Filing your complaint. The formal grievance procedure requires that you file a claim or complaint with the ADA Coordinator within 60 days of the date that your request for a special aid or service was denied. You may use the New Jersey Judiciary Americans with Disabilities Act Grievance Form to file such a claim. The form allows you to give a description of the way you were denied services or aids. It is best to describe the incident in as much detail as possible, including the names of any other witnesses, if there were witnesses to the incident.

Investigation of the complaint. Mail your form to the person listed as the ADA Coordinator for the courthouse. He or she will then act as an investigator and investigate the complaint or give it to another court staff person assigned to investigate these types of complaints. The investigation can also include interviews with other people you named as witnesses, as well as an examination of other documents or files. The investigator must keep your claim as confidential as possible. Anyone who is contacted will be instructed not to disclose the contents of your claim unless it is absolutely necessary.

Determination by a judge. The investigator makes findings based on interviews and examinations and then brings the findings back to the ADA Coordinator. The ADA Coordinator then presents the findings to the Assignment Judge (or to another judge who may assist the Assignment Judge).

The judge will then review your complaint and the findings and decide whether or not you were discriminated against. The ADA Coordinator will issue a written determination within 45 days of the date that your complaint was received. You and the individuals against whom you have filed the claim will all receive copies of the determination. The determination may also include suggestions for changing how the courthouse deals with similar requests for special services in the future.

Reconsideration (appeal) of the judge’s determination. If you disagree with the judge’s determination, you may file a reconsideration (appeal) of that determination. You must file this appeal within 30 days of the date that you received the determination. You do this by submitting a letter of redetermination (also known as an appeal letter) to the ADA Coordinator. In your appeal letter, you should give reasons why you feel that the determination is wrong. You may also suggest how you think the court should handle the situation. The judge will again review all of the information, including the results of the investigations and the findings. The judge will then make a decision or final determination. The final determination may either affirm the determination (leave it as it is), modify it (change it), or reverse it (reach the opposite conclusion). You and the individuals against whom you have filed the claim will all receive copies of the determination.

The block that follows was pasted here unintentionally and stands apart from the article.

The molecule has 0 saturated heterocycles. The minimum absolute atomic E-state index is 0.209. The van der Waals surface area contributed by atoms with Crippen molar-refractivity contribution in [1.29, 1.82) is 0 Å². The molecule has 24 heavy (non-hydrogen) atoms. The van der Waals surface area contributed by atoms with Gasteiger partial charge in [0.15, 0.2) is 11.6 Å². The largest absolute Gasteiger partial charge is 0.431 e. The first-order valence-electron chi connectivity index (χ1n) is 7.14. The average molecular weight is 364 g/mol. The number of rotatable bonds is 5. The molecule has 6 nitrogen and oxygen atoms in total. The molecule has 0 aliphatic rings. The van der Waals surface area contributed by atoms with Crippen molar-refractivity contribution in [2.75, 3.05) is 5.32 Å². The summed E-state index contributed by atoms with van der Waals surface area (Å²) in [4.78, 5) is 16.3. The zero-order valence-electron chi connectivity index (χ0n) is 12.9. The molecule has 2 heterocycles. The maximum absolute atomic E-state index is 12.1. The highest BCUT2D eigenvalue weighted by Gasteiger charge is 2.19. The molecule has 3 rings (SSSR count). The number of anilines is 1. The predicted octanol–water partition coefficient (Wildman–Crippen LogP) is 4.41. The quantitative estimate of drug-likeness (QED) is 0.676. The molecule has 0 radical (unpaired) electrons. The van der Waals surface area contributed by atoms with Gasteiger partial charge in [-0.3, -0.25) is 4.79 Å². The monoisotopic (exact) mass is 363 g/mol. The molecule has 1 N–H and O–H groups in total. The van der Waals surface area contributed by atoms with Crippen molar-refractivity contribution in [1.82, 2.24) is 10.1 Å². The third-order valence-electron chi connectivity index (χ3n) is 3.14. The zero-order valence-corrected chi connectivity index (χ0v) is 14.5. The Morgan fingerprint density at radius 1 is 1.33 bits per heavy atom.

What happens after the final determination? If the final determination orders the court staff to make the requested services available to you, the Assignment Judge is the person responsible for making certain that the court provides those services. If you still have a problem getting the services you need, you should contact the Assignment Judge. You may do this by calling his or her chambers (office) or calling the Court Access Services Unit of the Administrative Office of the Courts at (609) 633-3902.

Delays in the informal or formal grievance procedure. There are stated time limits for each step of the grievance process. In certain cases, there may be delays that cannot be avoided. However, you should receive notice of those delays. If you do not receive notice or an explanation of the reasons why the investigation of your complaint is being delayed, you may call the Court Access Services Unit of the Administrative Office of the Courts at (609) 633-3902.

How do I file a complaint with the New Jersey State Division on Civil Rights?

A third option is to file a complaint with the New Jersey State Division on Civil Rights, which is part of the Department of Law and Public Safety. The Civil Rights Division reviews complaints to see if the actions that were taken violated the New Jersey Law Against Discrimination (LAD). Among other things, the LAD prohibits an employee of any place that offers services to the general public from denying or withholding any accommodation or service to an individual because of the individual’s disability. Complaints must be filed with the division within 180 days of the alleged act of discrimination (the denial of your request for special services or aids). To find out more about how to file a complaint with the Civil Rights Division, call (609) 292-4605 or go to Division on Civil Rights Web page.

This article originally appeared in the March 2007 issue of Looking Out for Your Legal Rights®.

This information last reviewed 1/18/12.